What are C# Source generators?
C# Source Generators were introduced as a novelty together with .NET 5. This is a form of meta programming, where we can machine-generate new source code based on metadata. As metadata, we can imagine various marking attributes, interfaces, but also, for example, conventions that you follow in your project (prefixes, suffixes, …) This is a native part of the Roslyn compiler.
„If you’re familiar with Roslyn Analyzers, you can think of Source Generators as analyzers that can emit C# source code.”
How does it work?
They added a new step to the compilation process (and it doesn’t matter if you wrote dotnet build and pressed F5 in Visual Studio, but even if you just edit some code and Roslyn analyzes the changed code) and that is starting your generator. This generation happens in two steps. In the first step, Roslyn offers information about what it is currently processing (you have at your disposal a syntactic and semantic model of the part of the code it is processing). In this step we can decide if we like it or not. If we like it, in the second step we will generate a new code based on this information. The generated code is added as input to the ongoing compilation and will be included in the resulting assembly.
We have to pinpoint that the idea of code generation is not new. Even in .NET we could do it long ago. We could make our own scripts and run them before the actual build. However, this brings us the advantage that the Roslyn compiler knows about the newly generated code and therefore can function all the expected tooling such as intellisense, code analysis,…
What to use it for?
In the less than two years that it has been out there, certain use cases have already crystallized where the developers / community are using it.
The biggest area is things around increasing application performance. Generators allow us to get rid of startup and runtime reflection. Therefore, various parsers, mappers, serializers are created, which are custom generated for your classes. There is no reflection, unnecessary memory allocation, etc. This section also includes various new DI containers that can generate the dependency tree already during the build and therefore speed up the start of your services.
Another area is simplifying your life. Getting rid of routinely written code that is not creative in any way, but it is necessary to write it because it requires, for example, some kind of framework.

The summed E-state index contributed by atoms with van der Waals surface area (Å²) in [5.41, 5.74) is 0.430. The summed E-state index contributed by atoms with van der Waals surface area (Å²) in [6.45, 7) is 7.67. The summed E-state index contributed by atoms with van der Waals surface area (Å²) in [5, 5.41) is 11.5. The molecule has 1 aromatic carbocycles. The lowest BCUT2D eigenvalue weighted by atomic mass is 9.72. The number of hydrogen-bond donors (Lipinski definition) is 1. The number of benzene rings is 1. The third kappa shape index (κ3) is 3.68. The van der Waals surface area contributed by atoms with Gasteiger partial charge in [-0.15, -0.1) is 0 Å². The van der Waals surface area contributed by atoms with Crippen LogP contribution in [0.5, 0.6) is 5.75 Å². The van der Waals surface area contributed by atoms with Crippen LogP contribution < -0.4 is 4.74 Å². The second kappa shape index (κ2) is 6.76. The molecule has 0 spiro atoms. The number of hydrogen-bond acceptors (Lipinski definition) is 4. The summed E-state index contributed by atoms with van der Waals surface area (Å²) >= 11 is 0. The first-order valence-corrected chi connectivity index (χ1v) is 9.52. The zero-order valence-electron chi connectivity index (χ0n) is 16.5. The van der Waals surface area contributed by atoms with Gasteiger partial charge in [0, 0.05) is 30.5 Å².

As an example, I will use the INotifyPropertyChanged interface, which is well known to people who have developed WPF or Xamarin applications. These frameworks require that every property that is should be bindable must notify about the change in the set method. This is a nice thing to automate with the Source generator.
Other examples can be the generation of various proxy classes, DTO classes based on OpenApi documentation, own DSL, …
What I often do when debugging is to override the ToString method. (Who among us hasn’t done that at some point?). When the new record type was introduced, I liked that it had this method implemented so that I could see all the essentials there. It struck me as a good candidate to try C# Source Generators. So I’ll show you how to create your own generator that ToString will generate for us.
How to create your own Source Generator?
In the first step, we will create a standard .NET Standard project.
dotnet new classlib -f netstandard2.0
Subsequently, we can add our own generator to the project:
We decorate the generator with the [Generator] attribute and implement the ISourceGenerator interface. This interface is simple, it requires only two methods Initialize and Execute.
The Initialize method is called once and with it you can initialize your auxiliary structures, analyze the code, prepare what you need. In my case, I register my own ToStringReceiver with which I identify the classes marked with my [ToString] attribute.
HaveAttribute is an extension method, where we can check a class decoration with a given attribute:
In the Initialize method we register the receiver.
For the generation itself, we can you the Execute method. The simplest implementation might look like this:
In this case, I generated the ToString attribute itself, which I want the client programmer to use to decorate the class for which I generated the ToString override. It is common practice that helper / markup attributes / interfaces are generated in the resulting assembly and not referenced as a helper library.
How you generate the resulting code is entirely up to you. Sometimes a simple string is enough. Other times it is more appropriate to use StringBuilder and in specific cases it is correct to use different templating frameworks such as Scriban. In this case, StringBuilder will be completely sufficient. During generation, the technique that I first prepare the necessary data in a form that suits me and only then start the generation itself has proven itself.
The generation itself is then easy:
We will perform the generation in the Execute method.
After using the nuget package with the generator, you can view the files I generated directly in the Dependencies of the project.
cookbook dotnet/roslyn (github.com)
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